Beeswax food wraps have gained popularity as a sustainable, natural alternative to single use options such as plastic bags, plastic wrap, and wax paper. Despite limited evidence, sellers advertise beeswax wraps as having antimicrobial benefits that help food stay fresh longer. The purpose of this investigation was to determine the ability of beeswax impregnated cotton cloth to inhibit food spoilage relative to traditional methods. We designed a prospective trial in which strawberry, bread, and cheese specimens were wrapped in one of the 3 materials: 1) beeswax impregnated cotton cloth, 2) wax paper, or 3) plastic bags alone and followed for 15 days at 65oF for progression of mold growth and other signs of deterioration. For most specimen/timepoint combinations (87%), we found no differences between storage methods. For the 13% of specimen/timepoint combinations where we did note a significant difference, beeswax wraps fared the worst. While beeswax wraps may be preferred as a natural food storage material, their ability to preserve food is no better than conventional options.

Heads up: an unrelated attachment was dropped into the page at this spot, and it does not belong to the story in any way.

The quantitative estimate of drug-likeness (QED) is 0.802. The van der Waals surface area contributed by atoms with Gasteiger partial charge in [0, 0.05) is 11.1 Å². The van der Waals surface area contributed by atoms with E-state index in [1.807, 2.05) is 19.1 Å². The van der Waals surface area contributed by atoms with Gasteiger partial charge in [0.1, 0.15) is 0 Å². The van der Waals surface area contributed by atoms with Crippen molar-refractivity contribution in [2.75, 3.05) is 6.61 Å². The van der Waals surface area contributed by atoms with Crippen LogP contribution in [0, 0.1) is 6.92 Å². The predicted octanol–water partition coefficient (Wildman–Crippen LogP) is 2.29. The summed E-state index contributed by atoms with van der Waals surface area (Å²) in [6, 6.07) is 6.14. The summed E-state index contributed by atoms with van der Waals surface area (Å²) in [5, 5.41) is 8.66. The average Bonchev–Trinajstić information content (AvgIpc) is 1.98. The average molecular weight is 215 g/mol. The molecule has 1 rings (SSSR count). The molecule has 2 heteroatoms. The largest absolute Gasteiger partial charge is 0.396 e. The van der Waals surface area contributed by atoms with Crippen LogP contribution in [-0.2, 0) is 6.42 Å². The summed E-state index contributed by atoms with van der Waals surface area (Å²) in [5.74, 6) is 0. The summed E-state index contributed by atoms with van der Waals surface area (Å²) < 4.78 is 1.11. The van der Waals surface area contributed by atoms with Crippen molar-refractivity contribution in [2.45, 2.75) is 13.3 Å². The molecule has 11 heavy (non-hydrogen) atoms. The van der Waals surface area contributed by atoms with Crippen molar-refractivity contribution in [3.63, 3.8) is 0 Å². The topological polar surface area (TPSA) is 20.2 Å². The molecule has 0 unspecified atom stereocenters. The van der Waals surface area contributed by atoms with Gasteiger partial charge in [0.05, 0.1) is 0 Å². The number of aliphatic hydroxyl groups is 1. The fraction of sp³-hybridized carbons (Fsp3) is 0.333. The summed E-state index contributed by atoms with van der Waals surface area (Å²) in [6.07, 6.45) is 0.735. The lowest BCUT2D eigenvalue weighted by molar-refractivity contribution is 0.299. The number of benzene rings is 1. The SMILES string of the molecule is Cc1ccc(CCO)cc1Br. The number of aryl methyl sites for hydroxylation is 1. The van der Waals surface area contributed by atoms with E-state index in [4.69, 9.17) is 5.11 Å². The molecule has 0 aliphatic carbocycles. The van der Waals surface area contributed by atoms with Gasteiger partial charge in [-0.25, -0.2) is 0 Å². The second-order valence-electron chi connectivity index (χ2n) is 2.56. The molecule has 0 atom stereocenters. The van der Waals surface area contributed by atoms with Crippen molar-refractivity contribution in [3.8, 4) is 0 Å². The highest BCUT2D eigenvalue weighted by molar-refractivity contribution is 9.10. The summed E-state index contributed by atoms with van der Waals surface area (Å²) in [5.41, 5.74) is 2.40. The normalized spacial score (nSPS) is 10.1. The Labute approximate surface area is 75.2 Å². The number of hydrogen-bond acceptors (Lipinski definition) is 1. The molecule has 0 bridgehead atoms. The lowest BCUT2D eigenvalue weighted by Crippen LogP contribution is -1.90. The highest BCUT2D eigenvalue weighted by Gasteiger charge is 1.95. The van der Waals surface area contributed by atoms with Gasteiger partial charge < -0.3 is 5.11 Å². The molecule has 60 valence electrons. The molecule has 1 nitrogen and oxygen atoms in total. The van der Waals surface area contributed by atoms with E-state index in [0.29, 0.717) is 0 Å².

Beck, Dawn E.; Lane, Kevin M.; Shiel, Christine A.; and Welke, Karl F., "Food spoilage in beeswax impregnated cotton cloth wraps compared to standard storage methods" (2021). Beekeeping Certificate Program. 1.